Most parents know that Groundhog Day is the second of February, when the groundhog—most commonly Punxsutawney Phil—pokes his head up out of his hole. If it’s cloudy and overcast, that means spring is on the way—but if Phil sees his shadow, that means six more weeks of winter!
Statistically speaking, Phil is no more accurate than most other blind guesses. There, is, of course, a great deal of mythology surrounding the incredible weather-predicting groundhog. It has been suggested that there has only been one Phil for as long as he has been predicting the arrival of spring. His longevity is attributed to “Groundhog Punch.” One sip of this magical substance, and Phil will live for seven more years! Others insist that Phil speaks his prediction to the onlookers in “Groundhogese.”
All of this, of course, is the stuff of myth and legend. It originates from the legend of Candlemas Day, which states that if February 2 (Candlemas, or the day when all of the candles that would be used in the coming year were brought into the church to be blessed) is bright and clear, winter will come again—or, equally commonly, that there will be snow in May as a result.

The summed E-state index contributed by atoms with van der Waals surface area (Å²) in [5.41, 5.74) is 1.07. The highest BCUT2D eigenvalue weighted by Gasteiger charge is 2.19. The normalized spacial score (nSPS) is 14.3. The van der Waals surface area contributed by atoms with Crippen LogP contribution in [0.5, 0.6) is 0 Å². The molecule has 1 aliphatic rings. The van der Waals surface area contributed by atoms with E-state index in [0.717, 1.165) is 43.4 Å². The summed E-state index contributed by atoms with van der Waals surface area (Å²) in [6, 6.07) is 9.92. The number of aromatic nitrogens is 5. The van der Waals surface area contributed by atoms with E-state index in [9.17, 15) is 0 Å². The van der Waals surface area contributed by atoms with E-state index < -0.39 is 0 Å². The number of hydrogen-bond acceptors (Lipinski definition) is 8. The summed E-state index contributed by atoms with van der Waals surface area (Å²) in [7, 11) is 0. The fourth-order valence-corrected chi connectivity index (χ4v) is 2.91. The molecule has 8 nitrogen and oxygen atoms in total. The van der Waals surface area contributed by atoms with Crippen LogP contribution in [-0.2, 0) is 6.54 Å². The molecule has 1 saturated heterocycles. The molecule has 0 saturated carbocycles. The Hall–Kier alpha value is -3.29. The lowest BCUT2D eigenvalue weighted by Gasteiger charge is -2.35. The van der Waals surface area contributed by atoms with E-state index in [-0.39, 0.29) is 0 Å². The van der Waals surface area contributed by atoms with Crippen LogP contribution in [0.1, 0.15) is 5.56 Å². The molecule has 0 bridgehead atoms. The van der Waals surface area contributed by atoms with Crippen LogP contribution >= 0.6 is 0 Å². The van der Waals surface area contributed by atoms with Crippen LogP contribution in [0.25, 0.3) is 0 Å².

Most older kids will recognize immediately that Groundhog Day isn’t a “real” holiday, and if you’re more realistic by nature, you might want to assure them that whether or not Phil sees his shadow has nothing to do with what the weather is going to do in the coming weeks. However, that doesn’t mean that you can’t have a bit of fun with the holiday!
Make your own Groundhog Punch. This can be made any way you like—including with all fruit juice ingredients. Let your kids drink it to help “stave off winter” (or, if they prefer, to bring on the snow)!
Go outside and pretend to be groundhogs. Can you see your shadow? Or is the day grey and overcast? Does it change throughout the day? Let your kids pop out of whatever “holes” they can find: the garage, the inside of the car, maybe even out of a playhouse or tunnel.
Write letters to Phil. Are your kids desperate for spring? Hoping for a little bit more winter so that they can play in the snow? Have them write letters to Phil indicating this desire. They can practice their persuasive writing and letter writing skills all in one!